Paul Ryan's Medicare Plan Will Hurt Old People; Paul Ryan's Security Guys HAVE Hurt Old People

In 2011, 71-year-old retired plumber Tom Nielsen was tackled and arrested after disturbing a luncheon where Paul Ryan was explaining his plans to cut Social Security and Medicare. As Mr. Nielsen was being handcuffed (despite telling police he had a broken shoulder), Paul Ryan dropped a hilarious, totally classy zinger: "I hope he's taken his blood pressure medication!" That's funny because if Paul Ryan had his way, Tom Nielsen wouldn't be able to afford it.

Paul Ryan: “Most of our debt in the future comes from our entitlement programs.”
Senior citizen: “Hey. I paid into that for 50 years, my unemployment and my Social Security and my Medicare, and now you’re gonna…” [At this point you hear the police who are dragging him out shouting, “on the ground, on the ground.”]
Paul Ryan: “I hope he’s taken his blood-pressure medication!” [laughs]
Photo by CDC on Unsplash

When schools closed early in the spring, the entire country was thrown for a loop. Parents had to figure out what to do with their kids. Teachers had to figure out how to teach students at home. Kids had to figure out how to navigate a totally new routine that was being created and altered in real time.

For many families, it was a big honking mess—one that many really don't want to repeat in the fall.

But at the same time, the U.S. hasn't gotten a handle on the coronavirus pandemic. As states have begun reopening—several of them too early, according to public health officials—COVID-19 cases have risen to the point where we now have more cases per day than we did during the height of the outbreak in the spring. And yet President Trump is making a huge push to get schools to reopen fully in the fall, even threatening to possibly remove funding if they don't.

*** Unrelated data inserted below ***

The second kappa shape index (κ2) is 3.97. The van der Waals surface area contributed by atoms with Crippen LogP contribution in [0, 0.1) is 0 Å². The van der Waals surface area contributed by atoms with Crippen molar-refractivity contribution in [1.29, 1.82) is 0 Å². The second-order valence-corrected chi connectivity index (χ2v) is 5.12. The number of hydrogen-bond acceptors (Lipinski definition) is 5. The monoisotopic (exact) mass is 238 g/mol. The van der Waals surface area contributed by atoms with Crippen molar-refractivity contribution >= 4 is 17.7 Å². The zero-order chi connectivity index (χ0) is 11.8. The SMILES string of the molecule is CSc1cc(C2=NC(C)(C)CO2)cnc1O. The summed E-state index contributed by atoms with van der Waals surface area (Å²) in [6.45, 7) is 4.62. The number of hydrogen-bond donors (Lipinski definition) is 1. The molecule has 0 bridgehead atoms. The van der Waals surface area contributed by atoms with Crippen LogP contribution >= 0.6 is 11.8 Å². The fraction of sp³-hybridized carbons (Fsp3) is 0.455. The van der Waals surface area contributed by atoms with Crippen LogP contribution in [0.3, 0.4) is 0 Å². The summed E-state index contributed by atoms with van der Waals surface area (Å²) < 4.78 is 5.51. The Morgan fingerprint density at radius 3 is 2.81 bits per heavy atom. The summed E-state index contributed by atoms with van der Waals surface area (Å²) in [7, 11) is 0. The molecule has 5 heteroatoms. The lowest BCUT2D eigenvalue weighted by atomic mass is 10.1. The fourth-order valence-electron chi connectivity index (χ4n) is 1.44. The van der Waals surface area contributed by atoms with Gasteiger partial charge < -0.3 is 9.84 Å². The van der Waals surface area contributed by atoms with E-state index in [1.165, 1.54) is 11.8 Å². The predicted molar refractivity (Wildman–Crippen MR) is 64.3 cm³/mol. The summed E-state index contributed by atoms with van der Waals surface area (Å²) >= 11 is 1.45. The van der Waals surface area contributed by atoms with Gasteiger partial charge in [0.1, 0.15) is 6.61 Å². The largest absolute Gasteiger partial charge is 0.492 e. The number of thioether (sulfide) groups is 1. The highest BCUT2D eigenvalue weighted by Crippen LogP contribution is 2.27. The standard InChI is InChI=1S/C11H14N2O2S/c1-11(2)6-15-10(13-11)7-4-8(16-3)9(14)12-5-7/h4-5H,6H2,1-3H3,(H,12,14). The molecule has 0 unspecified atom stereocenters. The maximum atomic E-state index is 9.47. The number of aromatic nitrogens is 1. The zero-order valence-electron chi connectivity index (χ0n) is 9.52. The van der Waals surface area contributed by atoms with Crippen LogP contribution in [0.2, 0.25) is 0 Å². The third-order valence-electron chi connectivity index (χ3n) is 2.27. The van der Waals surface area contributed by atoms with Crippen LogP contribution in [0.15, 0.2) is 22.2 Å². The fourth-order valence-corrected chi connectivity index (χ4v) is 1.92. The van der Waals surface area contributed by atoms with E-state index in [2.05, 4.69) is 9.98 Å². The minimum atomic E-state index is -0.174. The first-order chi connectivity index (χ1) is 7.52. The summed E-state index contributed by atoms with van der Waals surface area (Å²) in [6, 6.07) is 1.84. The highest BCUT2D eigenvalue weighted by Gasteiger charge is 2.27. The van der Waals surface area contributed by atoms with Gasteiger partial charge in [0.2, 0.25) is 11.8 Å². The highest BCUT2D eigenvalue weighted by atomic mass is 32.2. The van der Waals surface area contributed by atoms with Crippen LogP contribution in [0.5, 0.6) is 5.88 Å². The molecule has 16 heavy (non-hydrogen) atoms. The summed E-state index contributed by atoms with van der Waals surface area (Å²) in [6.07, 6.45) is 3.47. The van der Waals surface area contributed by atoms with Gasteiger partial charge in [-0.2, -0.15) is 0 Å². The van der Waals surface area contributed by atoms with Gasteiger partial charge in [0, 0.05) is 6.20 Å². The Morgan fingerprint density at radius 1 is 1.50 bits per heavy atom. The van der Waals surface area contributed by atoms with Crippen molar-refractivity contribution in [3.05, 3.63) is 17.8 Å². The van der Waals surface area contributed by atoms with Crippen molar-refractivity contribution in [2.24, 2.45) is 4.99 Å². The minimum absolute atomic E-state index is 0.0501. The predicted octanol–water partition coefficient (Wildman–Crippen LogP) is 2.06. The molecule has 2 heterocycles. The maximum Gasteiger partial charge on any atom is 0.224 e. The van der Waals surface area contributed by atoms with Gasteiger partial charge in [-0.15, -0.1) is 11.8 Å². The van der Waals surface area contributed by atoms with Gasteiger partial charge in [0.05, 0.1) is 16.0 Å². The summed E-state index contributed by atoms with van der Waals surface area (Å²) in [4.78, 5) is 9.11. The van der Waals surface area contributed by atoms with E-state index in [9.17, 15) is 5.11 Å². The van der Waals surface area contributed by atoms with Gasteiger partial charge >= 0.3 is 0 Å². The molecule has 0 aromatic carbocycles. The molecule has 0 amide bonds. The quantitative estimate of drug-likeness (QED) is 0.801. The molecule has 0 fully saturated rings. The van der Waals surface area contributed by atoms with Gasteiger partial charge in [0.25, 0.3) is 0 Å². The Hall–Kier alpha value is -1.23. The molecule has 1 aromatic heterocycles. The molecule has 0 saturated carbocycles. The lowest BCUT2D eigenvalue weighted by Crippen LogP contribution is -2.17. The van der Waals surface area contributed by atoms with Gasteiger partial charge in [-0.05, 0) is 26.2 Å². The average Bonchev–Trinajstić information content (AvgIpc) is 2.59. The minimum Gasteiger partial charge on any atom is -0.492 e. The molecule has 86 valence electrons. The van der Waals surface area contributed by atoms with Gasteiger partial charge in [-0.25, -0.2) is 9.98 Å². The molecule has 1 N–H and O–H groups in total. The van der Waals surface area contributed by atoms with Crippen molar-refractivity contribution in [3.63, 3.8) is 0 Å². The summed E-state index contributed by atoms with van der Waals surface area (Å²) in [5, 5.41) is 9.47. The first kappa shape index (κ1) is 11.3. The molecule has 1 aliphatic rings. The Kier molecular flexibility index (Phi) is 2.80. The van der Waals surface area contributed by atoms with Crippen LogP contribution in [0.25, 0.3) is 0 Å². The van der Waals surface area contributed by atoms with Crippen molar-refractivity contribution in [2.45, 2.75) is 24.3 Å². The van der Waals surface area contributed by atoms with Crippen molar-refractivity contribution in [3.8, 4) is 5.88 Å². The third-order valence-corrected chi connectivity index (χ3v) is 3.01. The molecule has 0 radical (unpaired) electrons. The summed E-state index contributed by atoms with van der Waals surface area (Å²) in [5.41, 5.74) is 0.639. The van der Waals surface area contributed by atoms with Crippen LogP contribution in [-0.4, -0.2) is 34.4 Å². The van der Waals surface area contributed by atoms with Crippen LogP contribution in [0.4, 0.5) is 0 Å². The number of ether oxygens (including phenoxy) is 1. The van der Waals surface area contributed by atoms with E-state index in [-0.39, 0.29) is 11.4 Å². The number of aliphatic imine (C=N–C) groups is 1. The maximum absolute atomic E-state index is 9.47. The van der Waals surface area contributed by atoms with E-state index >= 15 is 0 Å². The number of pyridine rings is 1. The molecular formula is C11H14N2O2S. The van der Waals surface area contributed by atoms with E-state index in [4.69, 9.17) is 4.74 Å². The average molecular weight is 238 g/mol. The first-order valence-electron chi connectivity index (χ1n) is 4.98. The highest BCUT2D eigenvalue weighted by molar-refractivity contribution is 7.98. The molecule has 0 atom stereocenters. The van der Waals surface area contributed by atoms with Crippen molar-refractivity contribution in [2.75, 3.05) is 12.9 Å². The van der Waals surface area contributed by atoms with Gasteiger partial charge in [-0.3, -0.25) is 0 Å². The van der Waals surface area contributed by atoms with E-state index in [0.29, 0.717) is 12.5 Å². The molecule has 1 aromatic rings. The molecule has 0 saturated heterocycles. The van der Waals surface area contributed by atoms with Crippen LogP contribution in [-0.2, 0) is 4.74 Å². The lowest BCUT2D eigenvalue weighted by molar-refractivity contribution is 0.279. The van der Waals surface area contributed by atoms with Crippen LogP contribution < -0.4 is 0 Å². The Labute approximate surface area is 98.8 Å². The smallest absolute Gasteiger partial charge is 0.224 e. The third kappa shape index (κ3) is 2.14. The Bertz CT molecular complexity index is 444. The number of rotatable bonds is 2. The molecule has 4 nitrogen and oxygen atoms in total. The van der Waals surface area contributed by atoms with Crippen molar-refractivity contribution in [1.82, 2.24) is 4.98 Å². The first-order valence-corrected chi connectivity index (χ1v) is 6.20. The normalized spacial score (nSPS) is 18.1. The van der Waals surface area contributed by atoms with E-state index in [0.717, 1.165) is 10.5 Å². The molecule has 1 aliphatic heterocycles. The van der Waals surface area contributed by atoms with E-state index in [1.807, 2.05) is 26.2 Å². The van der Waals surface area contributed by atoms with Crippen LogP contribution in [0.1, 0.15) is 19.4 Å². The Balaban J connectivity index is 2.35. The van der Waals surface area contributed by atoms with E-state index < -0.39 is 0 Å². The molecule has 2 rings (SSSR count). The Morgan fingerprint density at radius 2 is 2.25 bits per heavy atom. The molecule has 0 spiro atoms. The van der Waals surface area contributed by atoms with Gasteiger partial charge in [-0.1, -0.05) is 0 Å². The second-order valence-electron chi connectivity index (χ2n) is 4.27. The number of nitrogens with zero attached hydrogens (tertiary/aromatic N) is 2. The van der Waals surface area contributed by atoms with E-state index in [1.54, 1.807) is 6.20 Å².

It's worth pointing out that Denmark and Norway had 10 and 11 new cases yesterday. Sweden and Germany had around 300 each. The U.S. had 55,000. (And no, that's not because we're testing thousands of times more people than those countries are.)

The president of the country's largest teacher's union had something to say about Trump's push to reopen schools. Lily Eskelsen Garcia says that schools do need to reopen, but they need to be able to reopen safely—with measures that will help keep both students and teachers from spreading the virus and making the pandemic worse. (Trump has also criticized the CDCs "very tough & expensive guidelines" for reopening schools.)

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